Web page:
29th Annual Salary Survey: Experience pays
Our 2013 survey finds that the highest salaries in logistics and supply chain management will be earned by those sticking to time-honored values: education, hard work, and company loyalty.
By Patrick Burnson, Executive Editor
April 01, 2013
Jim Kelly, founding CEO of JVKellyGroup, Inc., a consultancy specializing in cost reduction and risk mitigation in the supply chain, says that the next generation of logistics leaders will have to be masters of “change management.”
“In particular, managers will have to create dashboards that measure both internal and external data that can be flexible and change as behavior changes,” says Kelly. “If you don’t measure it, you don’t control it; but if you measure the wrong items, it’s a waste of time.”
Not surprisingly, survey respondents recognized this demand for critical thinking in today’s logistics marketplace. In fact, 42 percent say that have pursued professional certification to improve their understanding of logistics strategy, while 20 percent have graduate degrees in logistics or supply chain management.
“Because there are so many variables that need to be considered when sourcing materials, logistics managers will need to measure and understand the procurement process as well,” says Randall Wilson, global vice president, chemical for Uti Worldwide. “Today, global companies especially will need to be more nimble in their approach to logistics and supply chain management.”
However, obtaining this kind of sophisticated skill set can cost one dearly, admits Dr. John Fowler, chair of the Supply Chain Management Department at the W. P. Carey School of Business at Arizona State University (ASU). He says that some students are opting out of MBA programs because of their expense and time commitment; but that doesn’t mean that ongoing education is coming to a halt.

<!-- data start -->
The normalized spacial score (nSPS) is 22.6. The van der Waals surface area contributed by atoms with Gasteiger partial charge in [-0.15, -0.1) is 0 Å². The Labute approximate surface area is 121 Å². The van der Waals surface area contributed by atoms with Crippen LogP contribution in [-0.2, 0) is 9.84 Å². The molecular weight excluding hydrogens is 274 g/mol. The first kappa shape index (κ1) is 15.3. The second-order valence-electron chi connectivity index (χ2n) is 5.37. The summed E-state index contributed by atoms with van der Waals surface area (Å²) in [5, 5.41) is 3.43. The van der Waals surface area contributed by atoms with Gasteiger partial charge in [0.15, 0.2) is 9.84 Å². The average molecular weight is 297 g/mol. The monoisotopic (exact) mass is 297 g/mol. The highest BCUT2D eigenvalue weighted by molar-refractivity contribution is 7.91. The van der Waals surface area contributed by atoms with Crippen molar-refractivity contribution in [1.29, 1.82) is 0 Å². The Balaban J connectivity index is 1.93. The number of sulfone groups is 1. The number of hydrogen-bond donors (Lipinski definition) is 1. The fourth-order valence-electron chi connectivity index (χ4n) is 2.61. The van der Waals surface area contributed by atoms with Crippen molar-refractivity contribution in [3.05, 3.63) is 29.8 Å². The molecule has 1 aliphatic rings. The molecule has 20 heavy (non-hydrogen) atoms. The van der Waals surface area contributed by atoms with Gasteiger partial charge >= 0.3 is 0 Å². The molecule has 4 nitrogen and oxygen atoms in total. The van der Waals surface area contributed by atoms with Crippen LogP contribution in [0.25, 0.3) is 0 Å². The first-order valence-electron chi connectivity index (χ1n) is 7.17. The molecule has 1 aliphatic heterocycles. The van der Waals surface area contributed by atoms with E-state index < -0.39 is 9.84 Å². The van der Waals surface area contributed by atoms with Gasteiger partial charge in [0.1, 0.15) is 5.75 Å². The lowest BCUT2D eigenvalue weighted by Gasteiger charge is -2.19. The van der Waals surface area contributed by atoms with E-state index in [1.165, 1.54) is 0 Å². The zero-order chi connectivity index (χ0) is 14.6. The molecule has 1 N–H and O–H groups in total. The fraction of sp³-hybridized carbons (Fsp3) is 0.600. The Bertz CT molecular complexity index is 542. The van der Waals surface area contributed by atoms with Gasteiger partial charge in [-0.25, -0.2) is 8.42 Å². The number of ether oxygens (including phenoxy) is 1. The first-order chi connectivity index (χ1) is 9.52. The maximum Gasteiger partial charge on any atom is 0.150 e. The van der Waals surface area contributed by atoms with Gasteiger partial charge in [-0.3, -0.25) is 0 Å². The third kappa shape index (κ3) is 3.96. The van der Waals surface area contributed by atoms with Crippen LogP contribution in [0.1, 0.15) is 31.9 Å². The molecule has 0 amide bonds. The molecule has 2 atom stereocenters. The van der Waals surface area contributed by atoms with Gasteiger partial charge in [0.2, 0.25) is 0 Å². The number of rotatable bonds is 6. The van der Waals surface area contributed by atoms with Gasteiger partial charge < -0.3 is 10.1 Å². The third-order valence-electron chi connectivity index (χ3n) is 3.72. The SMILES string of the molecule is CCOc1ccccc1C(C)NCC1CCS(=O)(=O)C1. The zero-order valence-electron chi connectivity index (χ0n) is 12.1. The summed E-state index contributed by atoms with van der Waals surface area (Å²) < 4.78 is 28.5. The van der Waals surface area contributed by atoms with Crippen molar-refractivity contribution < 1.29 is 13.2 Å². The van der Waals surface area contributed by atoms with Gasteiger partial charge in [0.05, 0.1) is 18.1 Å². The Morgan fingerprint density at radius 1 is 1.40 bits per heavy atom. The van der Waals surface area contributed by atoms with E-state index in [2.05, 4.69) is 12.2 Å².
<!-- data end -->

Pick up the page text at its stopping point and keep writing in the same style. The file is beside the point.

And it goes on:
“On the contrary. We’re anticipating a surge in demand for on-line learning and accreditation,” says Fowler, adding that this fall ASU will offer a Master of Science in Supply Chain Management and Engineering geared to mid-level working professionals with approximately five years of experience in logistics management.
Joel Sutherland, managing director of the Supply Chain Management Institute at the University of San Diego, was impressed with the high percentage of survey respondents who felt that continuing online education would help in their salary negotiations.
“This is an important indicator of the value of online programs,” says Sutherland. “We offer an online Master of Science in Supply Chain Management, but we’re also considering new ‘massive open online courses’ platform for online delivery. Given that there are fewer logistics managers that will want to endure a post-graduate gauntlet, we believe online education will become more relevant in order to provide quality education to the masses.”
Austerity and diversity